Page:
A walk on the wild side in Langkawi

Photo of Brad Thompson

Meet dusky leaf monkeys, sea eagles and the rare and mysterious flying lemur on a wildlife walk on Malaysia's Pulau Langkawi.

Irshad Mobarak is looking into the canopy at what he regards as the most important tree in the Langkawi rainforest.

The strangler fig he admires started growing high up in the branches of a host tree before sending roots to the forest floor about 40m below. The invader is slowly choking the life out of the once-towering host now captured in its roots. Irshad admits the strangler fig has a public relations problem, starting with its name.

The former banker defends it in business terms.

“Don’t think of it as a hostile takeover but as company restructuring,” he says.

“The seed of the strangler fig needs to sit in a cavity, a cavity big enough that it is not going to heal. The tree is like us with a festering wound which left untreated will turn to gangrene.

“The strangler fig is in fact the number one food source in the entire rainforest. The fig doesn’t have a fruiting season, just a pattern. This one works on a seven-month cycle.

It’s the start of December and the tail-end of the rainy season in Langkawi. Beneath the rainforest canopy, the air is thick and filled with a smoke-alarm like noise made by one of 150 species of cicadas.

The strangler is about to fruit and soon hundreds of birds, squirrels and monkeys will arrive to feast on the bounty. Pigs and deer will eat the fallen fruit and at night fruit bats, flying squirrels, civet cats and the slow loris will come in to take their share.

Irshad is one of Malaysia’s foremost wildlife advocates and has featured in documentaries with National Geographic and the Discovery Channel.

The Negeri Sembilan-native became a naturalist and rainforest guide after turning his back on banking. 

He leads trekking tours and shorter wildlife walks out of Datai Bay on Pulau Langkawi, the main island in a cluster of about 100 that makes up Langkawi.

The islands separated from the Malaysian mainland about 13,000 years ago and the unspoilt rainforest surrounding Datai Bay is about 10 million years old.

A movement in the trees near the strangler fig and Irshad is ready to share his next tale of life and death in the jungle. It is a troop of dusky leaf monkeys he has observed over many years.

They might look cute but he describes these monkeys as “nasty vegetarians”. The females in the troop are due to give birth and the alpha male is sorting out any potential challengers.

A young male already has a big gash on his leg but that is nothing compared with the bloodshed that can occur within the troop.

The first priority for a successful challenger is to hunt down and kill the former alpha male. The second is to kill all the babies in the troop to quicken the establishment of his bloodline.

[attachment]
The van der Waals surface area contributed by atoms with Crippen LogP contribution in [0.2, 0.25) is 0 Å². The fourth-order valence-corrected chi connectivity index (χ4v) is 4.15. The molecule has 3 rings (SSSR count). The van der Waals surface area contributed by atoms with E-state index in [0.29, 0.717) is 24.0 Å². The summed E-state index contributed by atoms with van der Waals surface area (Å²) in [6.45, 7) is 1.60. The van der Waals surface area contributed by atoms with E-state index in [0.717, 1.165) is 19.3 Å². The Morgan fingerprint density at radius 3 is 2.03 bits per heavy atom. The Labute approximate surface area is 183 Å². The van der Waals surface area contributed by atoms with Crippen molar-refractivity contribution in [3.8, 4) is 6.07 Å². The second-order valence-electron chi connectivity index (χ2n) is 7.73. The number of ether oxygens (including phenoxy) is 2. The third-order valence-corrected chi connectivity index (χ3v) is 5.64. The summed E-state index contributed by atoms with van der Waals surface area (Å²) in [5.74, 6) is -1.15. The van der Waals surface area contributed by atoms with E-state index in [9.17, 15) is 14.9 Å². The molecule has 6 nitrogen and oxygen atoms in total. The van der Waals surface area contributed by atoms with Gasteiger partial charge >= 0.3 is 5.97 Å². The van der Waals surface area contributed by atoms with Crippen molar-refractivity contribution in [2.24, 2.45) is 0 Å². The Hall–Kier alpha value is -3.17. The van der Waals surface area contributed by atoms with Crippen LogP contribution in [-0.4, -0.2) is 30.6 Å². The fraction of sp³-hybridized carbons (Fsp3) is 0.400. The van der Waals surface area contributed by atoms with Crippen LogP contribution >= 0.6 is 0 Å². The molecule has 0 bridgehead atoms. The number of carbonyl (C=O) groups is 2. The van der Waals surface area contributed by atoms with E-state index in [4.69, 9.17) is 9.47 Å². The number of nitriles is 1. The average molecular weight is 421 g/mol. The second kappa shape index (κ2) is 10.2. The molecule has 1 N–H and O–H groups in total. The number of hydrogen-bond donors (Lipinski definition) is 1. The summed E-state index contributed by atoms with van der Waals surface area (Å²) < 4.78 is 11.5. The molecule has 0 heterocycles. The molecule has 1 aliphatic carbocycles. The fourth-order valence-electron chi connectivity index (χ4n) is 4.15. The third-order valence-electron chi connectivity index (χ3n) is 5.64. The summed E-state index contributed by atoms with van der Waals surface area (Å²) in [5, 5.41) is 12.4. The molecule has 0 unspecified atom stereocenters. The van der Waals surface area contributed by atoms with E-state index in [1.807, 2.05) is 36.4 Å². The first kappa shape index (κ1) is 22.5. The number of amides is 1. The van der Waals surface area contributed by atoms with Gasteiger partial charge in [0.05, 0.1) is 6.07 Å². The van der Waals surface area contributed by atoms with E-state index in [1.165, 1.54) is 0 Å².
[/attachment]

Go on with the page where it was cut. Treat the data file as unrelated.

Irshad witnessed a young male attempt to do this in reverse order at the end of one rainy season. The entire troop turned on him and he was killed.

High above these monkeys a white-bellied sea eagle is returning to its nest on a steep section of rainforest overlooking the Strait of Malacca.

Irshad has watched this eagle and her partner since they were a honeymoon couple building their first nest 15 years ago.

That first nest and the eggs inside crashed to the ground in year one of their union. The next day the male started rebuilding in a different part of the same tree and from that nest they have produced one or two eaglets in most years.

In the distance, a young sea eagle and a brahminy kite are locked in a territorial battle.

Irshad explains there are squabbles over nesting sites across many species as they prepare to mate.

The top spot in the predatory-bird pecking order belongs to the rarely seen mountain hawk eagle. It is one of more than 260 species of birds recorded on Langkawi.

The main island is a paradise for birdwatchers with specialist walks and photography tours into the rainforest. 

Butterflies are even more prolific than the birds. There are 509 species identified so far but that number is expected to climb to at least 550 based on the latest studies.

The night skies are ruled by bats, flying squirrels and the rare and mysterious colugo, or flying lemur.

Irshad points out a colugo clinging to a tree trunk not much above head height. It’s camouflaged to blend in with the tree and sits motionless to avoid predators — birds of prey, macaque monkeys and pythons.

The colugo has a membrane which stretches from its front legs to the tip of its tail and looks like a furry kite when it glides long distances from tree to tree.

Irshad notes this one is carrying a baby and isn’t worried by us as long as we don’t get too close.

It’s part of the fine line he walks in trying to raise public awareness of the rainforest and its precious wildlife without causing too much impact.

He closes this particular tour with a plea to avoid any palm oil product that does not carry the stamp of approval from the Roundtable Agreement on Sustainable Palm Oil (RSPO).

Irshad warns that a new phenomenon he calls the haze season is emerging in this part of South-East Asia because of the pervasiveness of slash-and-burn-production in Indonesia.

Fact File


Brad Thompson travelled as a guest of The Datai.


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